Taiwan News, Staff Writer
2013-09-19 06:42 PM
Chang Sen-wen, 60, was a key figure in the resistance of four families in Dapu Village, Chunan, against the demolition of their homes to make way for a science park. Miaoli County Magistrate Liu Cheng-hung sent in the bulldozers in July while most of the residents were away in Taipei for a protest.
Chang, who suffered from a severe depression, was reported as missing by his son Wednesday morning. His body was found in an irrigation channel during the afternoon, while police found camera footage showing him walking around the town at 2:10 a.m.
The immediate suspicion for the cause of death was suicide, though investigators have not excluded any other possibility, including an accident or homicide.
The family was scheduled to travel up to Taipei for an autopsy Friday, but it requested a postponement after Chang reportedly appeared in his daughter’s dream asking her to spare him the further agony of being cut up, reports said.
Chang’s son said he first wanted to see a report by investigators who visited the scene of his father’s death a second time Thursday before making a decision whether the autopsy should go ahead or not.
He questioned the fact that Chang had apparently left no suicide note and left home without telling anyone, describing those actions as uncharacteristic of his father.
An attorney for the family, Chan Shun-kuei, told reporters he found it suspicious that no mud was found on Chang’s nails, which could mean he had not struggled to stay out of the water. The creek was only 50 cm deep, while Chang’s hair was covered in mud, but not his nails, Chan said.
The attorney suggested that Chang might have been drugged before falling into the water and questioned the police cordon around the scene, saying it looked like prosecutors wanted to prevent evidence of a murder theory from leaking out.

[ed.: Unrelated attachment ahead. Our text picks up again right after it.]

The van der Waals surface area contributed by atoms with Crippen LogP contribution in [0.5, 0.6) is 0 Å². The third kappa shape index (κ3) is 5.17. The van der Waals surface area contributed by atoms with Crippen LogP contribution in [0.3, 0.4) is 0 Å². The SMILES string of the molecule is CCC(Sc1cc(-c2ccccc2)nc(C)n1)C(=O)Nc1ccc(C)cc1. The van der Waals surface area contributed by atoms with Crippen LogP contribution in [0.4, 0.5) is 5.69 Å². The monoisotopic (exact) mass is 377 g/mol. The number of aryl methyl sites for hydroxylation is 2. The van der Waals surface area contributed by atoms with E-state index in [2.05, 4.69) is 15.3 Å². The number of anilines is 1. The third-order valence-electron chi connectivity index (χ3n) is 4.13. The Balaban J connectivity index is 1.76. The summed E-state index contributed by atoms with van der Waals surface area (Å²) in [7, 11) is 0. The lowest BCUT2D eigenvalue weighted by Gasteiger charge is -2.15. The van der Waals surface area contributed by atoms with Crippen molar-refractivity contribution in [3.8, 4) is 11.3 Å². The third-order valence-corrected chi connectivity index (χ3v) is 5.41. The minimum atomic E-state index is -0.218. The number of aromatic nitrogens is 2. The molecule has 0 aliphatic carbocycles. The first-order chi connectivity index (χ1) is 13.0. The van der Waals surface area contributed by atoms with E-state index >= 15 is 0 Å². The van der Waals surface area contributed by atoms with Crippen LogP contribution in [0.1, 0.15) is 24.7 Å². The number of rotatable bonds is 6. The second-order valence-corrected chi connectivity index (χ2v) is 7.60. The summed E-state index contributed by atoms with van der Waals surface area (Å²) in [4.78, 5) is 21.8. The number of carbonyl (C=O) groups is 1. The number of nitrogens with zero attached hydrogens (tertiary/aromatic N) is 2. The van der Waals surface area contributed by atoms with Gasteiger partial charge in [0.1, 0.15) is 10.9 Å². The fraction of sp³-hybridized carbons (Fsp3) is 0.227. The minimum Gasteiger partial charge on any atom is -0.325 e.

Wednesday evening, Liu appeared outside the Chang home to offer his condolences, but he was refused entrance. Chang’s son later said that an apology was useless and that he could only forgive the county chief if he could bring back a living father.
While Liu was guided through a throng of protesters in Dapu, he was hit on the head by a shoe, which student activist Chen Wei-ting later said was his. The National Tsing Hua University student said he was angry about the lack of respect Liu had shown Chang.
In Taipei, youths clashed with police outside President Ma Ying-jeou’s official residence Wednesday night, accusing him of responsibility for the pharmacist’s death. “Blood debt should be repaid with blood,” the protesters shouted.
Farmers’ rights activists said Liu was guilty of Chang’s death, while Ma, Vice President Wu Den-yih, Premier Jiang Yi-huah and Interior Minister Lee Hong-yuan were accessories to the crime.
Former opposition Democratic Progressive Party Chairwoman Tsai Ing-wen visited the Chang family Thursday to pay her respects.
At least two people died in protests related to the Dapu development project, including an elderly woman who committed suicide by ingesting pesticides.